Picked the last 250 grammes of broad beans (that weight is when they’re podded but not yet shelled). The daughter picked some blackcurrants and redcurrants and I’ve bought some strawberries, so it’s Summer pudding tomorrow. That’ll be after a main course of egg fried rice with spring onions, peas, broad beans, mushrooms and carrots. The onions, peas and beans are from the plot.

I also have a glut of turnips, but suspect they’d not work well in the stir fry :) They’ll go with a massive haggis that she who knits bought from costco.

Managed to blanch 175 grammes of the beans for freezing, but worried about the amount of energy that it’s taken to prepare them. Next year I’ll sow beans every two weeks for eating fresh and have a patch from which I can pick and freeze a significant quantity.

Recieved two courgette plants from a neighbour.

Sage and hyssop seem to have settled in OK: the sage is standing proud; the hyssop has started to flower.

Wildlife count: 1 teeny-tiny frog, 1 grasshopper, plenty of spiders, way too many midges.

Currently have 1 empty bed, 3 empty half-beds, and 2 empty 1/3 beds. I’ve also got spaces where I have to build 2 new beds.

Oh yeah … and Go Bradley!.

know your onions

Evidently I don’t know my onions, since most of them have rotted in the bed. Last year they were fantastic but this year I’ll have four if I’m lucky. The other 56 have either rotted away completely or the skins lie withered and empty on the soil.

One metre from the ruined onions, my garlic is in rude good health. Every single bulb has come through, including the 2 backup bulbs! I just do not understand…

chesnok wight garlic - in rude good health

chesnok wight garlic - in rude good health

I was really down at the plot to sort out the broad beans. Having planted the first 15 Super Aquadulce beans in November, I’m now putting the remaining 20 beans in the ground. I’ve still got another variety (Bunyards exhibition?) for next month to give succession. Did I say that I love broad beans? I just can’t wait!

This bed was also an experiment using Phacelia Tanacetifolia as a green manure. I didn’t sow it densely enough — after the Winter there was perhaps a handful of Phacelia in the bed compared to a trug full of grass roots and horsetail rhizomes.

phacelia tanacetifolia losing the fight against grass

phacelia tanacetifolia losing the fight against grass

I’ve also learned what people mean by planting your beans in double rows. It makes it way easier to stake and allows for easier weeding. There might even be enough room between the double rows for a catch crop.

double rows of broad beans, with stakes and twine

double rows of broad beans, with stakes and twine

The blackcurrant hardwood cuttings seem to be doing OK. One of the cuttings has a bud that is starting to uncurl – it’s not as far on as the established plants at the end of the plot, but I’m pleased to see some life. The established plants smell faintly of blackcurrant leaf and are starting to bud.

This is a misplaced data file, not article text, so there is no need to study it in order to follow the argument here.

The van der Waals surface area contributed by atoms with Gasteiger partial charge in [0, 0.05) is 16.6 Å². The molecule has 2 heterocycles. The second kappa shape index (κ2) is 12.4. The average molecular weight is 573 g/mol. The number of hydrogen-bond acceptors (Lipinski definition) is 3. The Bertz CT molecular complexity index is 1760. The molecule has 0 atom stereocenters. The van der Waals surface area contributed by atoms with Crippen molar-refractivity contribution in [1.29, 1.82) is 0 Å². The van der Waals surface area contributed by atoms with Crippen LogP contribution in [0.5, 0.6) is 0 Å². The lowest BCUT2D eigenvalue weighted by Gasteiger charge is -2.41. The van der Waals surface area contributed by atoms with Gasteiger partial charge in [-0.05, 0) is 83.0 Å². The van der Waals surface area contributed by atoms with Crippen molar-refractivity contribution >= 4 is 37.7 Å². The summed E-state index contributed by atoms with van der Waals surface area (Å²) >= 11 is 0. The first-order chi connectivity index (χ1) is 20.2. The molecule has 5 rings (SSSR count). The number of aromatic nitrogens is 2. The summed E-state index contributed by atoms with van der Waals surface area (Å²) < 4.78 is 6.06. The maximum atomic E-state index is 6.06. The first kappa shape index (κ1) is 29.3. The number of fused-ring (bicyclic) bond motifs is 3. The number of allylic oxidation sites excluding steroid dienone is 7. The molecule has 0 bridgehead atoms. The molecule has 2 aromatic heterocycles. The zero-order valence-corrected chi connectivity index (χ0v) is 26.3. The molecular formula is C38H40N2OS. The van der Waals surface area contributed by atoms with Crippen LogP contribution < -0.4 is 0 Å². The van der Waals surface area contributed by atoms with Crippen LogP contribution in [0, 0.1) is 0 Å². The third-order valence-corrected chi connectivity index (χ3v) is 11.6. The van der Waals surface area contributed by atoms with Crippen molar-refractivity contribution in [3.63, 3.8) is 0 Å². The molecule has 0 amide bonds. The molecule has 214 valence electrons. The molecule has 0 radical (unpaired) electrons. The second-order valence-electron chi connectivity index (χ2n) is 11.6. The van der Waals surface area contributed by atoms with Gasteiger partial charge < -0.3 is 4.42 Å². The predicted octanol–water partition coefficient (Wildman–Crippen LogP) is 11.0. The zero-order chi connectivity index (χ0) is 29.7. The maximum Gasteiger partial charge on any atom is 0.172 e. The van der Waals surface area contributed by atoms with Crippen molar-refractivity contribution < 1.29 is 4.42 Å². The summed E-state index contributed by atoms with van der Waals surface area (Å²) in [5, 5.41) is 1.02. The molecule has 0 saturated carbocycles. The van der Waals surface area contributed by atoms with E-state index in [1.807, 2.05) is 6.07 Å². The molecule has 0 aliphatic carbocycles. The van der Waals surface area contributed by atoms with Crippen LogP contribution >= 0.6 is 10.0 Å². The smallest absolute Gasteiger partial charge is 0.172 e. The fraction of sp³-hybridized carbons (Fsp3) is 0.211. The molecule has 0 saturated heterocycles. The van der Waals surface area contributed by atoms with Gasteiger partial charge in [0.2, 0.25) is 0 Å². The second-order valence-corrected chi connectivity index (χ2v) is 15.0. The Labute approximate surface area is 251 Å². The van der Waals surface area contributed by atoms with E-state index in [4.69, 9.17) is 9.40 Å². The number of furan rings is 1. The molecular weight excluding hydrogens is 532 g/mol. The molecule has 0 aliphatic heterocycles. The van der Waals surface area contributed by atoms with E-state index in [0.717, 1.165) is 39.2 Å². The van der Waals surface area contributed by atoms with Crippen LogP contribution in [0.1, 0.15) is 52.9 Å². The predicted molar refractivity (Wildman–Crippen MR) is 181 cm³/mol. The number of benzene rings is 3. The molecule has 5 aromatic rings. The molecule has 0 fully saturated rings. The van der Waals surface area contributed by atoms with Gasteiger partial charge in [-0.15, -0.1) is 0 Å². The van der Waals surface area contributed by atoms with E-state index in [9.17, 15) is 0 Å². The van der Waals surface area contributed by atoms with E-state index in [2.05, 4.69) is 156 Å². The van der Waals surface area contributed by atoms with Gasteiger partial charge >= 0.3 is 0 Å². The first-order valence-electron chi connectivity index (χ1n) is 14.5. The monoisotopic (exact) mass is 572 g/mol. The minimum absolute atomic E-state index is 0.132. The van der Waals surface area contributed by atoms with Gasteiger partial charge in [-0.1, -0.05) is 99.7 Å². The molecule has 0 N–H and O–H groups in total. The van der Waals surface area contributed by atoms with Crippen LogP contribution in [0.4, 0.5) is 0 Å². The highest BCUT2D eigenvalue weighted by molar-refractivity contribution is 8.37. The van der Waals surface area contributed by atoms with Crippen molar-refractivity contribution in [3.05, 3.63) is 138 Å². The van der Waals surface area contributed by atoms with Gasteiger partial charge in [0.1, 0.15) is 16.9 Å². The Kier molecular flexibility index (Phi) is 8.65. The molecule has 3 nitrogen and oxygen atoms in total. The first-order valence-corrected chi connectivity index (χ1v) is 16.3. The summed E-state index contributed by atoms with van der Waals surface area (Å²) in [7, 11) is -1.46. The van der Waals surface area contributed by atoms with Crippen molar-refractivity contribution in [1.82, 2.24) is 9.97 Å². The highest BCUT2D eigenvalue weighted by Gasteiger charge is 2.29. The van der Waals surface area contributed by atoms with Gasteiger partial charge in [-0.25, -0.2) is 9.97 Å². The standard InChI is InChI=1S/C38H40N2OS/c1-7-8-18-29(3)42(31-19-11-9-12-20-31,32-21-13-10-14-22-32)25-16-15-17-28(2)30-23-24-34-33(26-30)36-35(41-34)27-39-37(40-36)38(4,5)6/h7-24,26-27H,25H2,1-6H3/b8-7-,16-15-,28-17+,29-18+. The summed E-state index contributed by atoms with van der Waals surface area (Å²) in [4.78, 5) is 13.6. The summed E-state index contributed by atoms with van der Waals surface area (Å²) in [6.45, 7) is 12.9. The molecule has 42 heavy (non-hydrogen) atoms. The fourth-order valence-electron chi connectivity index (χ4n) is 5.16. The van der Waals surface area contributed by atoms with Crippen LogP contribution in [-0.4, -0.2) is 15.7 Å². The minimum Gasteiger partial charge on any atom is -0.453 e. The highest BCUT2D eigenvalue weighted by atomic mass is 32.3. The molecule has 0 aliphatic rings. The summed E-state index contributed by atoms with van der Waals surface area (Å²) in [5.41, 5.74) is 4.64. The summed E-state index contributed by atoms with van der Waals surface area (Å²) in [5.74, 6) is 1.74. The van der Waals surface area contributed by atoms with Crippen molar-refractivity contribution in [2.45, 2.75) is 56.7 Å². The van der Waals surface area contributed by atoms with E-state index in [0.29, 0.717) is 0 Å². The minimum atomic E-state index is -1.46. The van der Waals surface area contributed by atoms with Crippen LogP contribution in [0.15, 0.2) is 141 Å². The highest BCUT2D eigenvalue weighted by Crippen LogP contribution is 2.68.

60 onions in; 104 to go.

After the success of the Winter onions last year (Radar), I bought some more.

I planted 60 to fill one of my beds, and still have over 100. Not sure if this is a good thing… They were a success, but they stay in the bed until midsummer or later so I can’t really use the bed for much else (note to self: how about transplanting seedlings that have been sown in rootrainers?).

Even if I do grow a squillion onions this year, I’ll be able to use them. I’ve blanched and frozen onions befire — which turned out OK — and I can always learn how to dry them. Also I may be able to use them as informal currency.

Homegrown feast does not raise GDP

Felt contented last night. Went down the allotment straight after work and picked onions, broad beans and blackcurrants to bring home, and ate the first couple of raspberries (just to test!) and some alpine strawberries. Nearly a cornucopia…

Evening meal included onion tart. I’m not sure that Nigel Slater’s recipe even needs cheese when the onions are fresh and one uses the amount of butter he recommends.

The side dish: take young broad beans, podded but left in their inner skins, and blanch for a couple of minutes in boiling water. Put olive oil and a little chopped garlic in a bowl and throw in the drained beans. Grind black pepper on top and serve.

Plus carrot and tomato from the ECO box and green salad and the hardest avocado I’ve had ever tried to eat from ASDA.

I’d rather eat more self-grown food. I’m still learning about vegetable growing, but mostly it’s taking the time to grow and cook them that stops me. In a misguided attempt to help my employer, I’ve agreed to work an extra day per week. I get paid more, but I’m spending more: on childcare; on disposable nappies, because I don’t have the energy to wash and do real ones; on food, because I’m not preparing my lunch on the days I do work. It’s good for GDP but not good for me and my family.


Yesterday: Pulled the first onions from the plot. Radar variety of Winter onions, so they’ve been in the ground over six months. Seems a long time, but it’s worth it: made white onion soup with chorizo. It’s so nice to have fresh onions, cooked slowly…

Today: down the plot again to get more onions, and cooked the onion and cheese tart. Onions from the allotment, thyme from the garden, cheese from my partner’s recent trip to Rome and the the first time I’d used puff pastry.